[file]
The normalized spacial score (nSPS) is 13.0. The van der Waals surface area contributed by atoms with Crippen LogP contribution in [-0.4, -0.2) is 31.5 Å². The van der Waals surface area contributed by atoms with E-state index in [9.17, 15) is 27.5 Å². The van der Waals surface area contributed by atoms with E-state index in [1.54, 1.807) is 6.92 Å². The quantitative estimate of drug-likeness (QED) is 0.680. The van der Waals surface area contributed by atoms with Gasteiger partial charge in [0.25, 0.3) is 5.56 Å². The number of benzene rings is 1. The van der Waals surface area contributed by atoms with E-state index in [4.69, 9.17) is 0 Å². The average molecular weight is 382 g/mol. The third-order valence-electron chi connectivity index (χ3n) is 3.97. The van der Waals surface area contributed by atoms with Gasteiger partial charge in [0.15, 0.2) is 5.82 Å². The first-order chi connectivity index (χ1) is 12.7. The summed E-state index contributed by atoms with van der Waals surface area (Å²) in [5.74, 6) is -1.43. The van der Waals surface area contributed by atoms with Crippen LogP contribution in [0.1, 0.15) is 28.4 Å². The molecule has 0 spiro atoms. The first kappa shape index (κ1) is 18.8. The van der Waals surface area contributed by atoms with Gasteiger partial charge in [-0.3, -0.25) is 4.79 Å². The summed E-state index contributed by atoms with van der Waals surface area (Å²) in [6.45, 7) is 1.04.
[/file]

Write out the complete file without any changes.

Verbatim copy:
The normalized spacial score (nSPS) is 13.0. The van der Waals surface area contributed by atoms with Crippen LogP contribution in [-0.4, -0.2) is 31.5 Å². The van der Waals surface area contributed by atoms with E-state index in [9.17, 15) is 27.5 Å². The van der Waals surface area contributed by atoms with E-state index in [1.54, 1.807) is 6.92 Å². The quantitative estimate of drug-likeness (QED) is 0.680. The van der Waals surface area contributed by atoms with Gasteiger partial charge in [0.25, 0.3) is 5.56 Å². The number of benzene rings is 1. The van der Waals surface area contributed by atoms with E-state index in [4.69, 9.17) is 0 Å². The average molecular weight is 382 g/mol. The third-order valence-electron chi connectivity index (χ3n) is 3.97. The van der Waals surface area contributed by atoms with Gasteiger partial charge in [0.15, 0.2) is 5.82 Å². The first-order chi connectivity index (χ1) is 12.7. The summed E-state index contributed by atoms with van der Waals surface area (Å²) in [5.74, 6) is -1.43. The van der Waals surface area contributed by atoms with Crippen LogP contribution in [0.1, 0.15) is 28.4 Å². The molecule has 0 spiro atoms. The first kappa shape index (κ1) is 18.8. The van der Waals surface area contributed by atoms with Gasteiger partial charge in [-0.3, -0.25) is 4.79 Å². The summed E-state index contributed by atoms with van der Waals surface area (Å²) in [6.45, 7) is 1.04.